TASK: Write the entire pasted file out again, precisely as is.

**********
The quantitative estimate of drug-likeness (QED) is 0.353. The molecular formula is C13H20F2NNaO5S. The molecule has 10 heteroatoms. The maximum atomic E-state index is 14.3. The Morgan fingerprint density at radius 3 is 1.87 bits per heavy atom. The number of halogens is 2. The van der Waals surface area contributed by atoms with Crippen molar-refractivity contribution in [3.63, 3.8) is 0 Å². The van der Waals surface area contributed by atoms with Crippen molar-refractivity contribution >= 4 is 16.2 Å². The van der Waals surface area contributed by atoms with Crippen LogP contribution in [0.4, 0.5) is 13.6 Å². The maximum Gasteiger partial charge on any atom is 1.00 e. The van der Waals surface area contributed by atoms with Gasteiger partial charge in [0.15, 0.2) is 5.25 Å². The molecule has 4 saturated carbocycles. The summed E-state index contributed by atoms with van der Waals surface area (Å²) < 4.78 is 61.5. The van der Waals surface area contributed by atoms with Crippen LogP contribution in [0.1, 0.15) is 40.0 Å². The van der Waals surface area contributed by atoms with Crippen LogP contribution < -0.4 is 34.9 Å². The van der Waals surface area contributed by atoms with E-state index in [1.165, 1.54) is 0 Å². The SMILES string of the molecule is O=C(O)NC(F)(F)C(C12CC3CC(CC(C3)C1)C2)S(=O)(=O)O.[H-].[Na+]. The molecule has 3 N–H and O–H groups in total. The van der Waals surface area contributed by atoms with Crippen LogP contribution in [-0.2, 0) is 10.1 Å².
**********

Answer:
The quantitative estimate of drug-likeness (QED) is 0.353. The molecular formula is C13H20F2NNaO5S. The molecule has 10 heteroatoms. The maximum atomic E-state index is 14.3. The Morgan fingerprint density at radius 3 is 1.87 bits per heavy atom. The number of halogens is 2. The van der Waals surface area contributed by atoms with Crippen molar-refractivity contribution in [3.63, 3.8) is 0 Å². The van der Waals surface area contributed by atoms with Crippen molar-refractivity contribution >= 4 is 16.2 Å². The van der Waals surface area contributed by atoms with Crippen LogP contribution in [0.4, 0.5) is 13.6 Å². The maximum Gasteiger partial charge on any atom is 1.00 e. The van der Waals surface area contributed by atoms with Gasteiger partial charge in [0.15, 0.2) is 5.25 Å². The molecule has 4 saturated carbocycles. The summed E-state index contributed by atoms with van der Waals surface area (Å²) < 4.78 is 61.5. The van der Waals surface area contributed by atoms with Crippen LogP contribution in [0.1, 0.15) is 40.0 Å². The van der Waals surface area contributed by atoms with Crippen LogP contribution < -0.4 is 34.9 Å². The van der Waals surface area contributed by atoms with E-state index in [1.165, 1.54) is 0 Å². The SMILES string of the molecule is O=C(O)NC(F)(F)C(C12CC3CC(CC(C3)C1)C2)S(=O)(=O)O.[H-].[Na+]. The molecule has 3 N–H and O–H groups in total. The van der Waals surface area contributed by atoms with Crippen LogP contribution in [-0.2, 0) is 10.1 Å².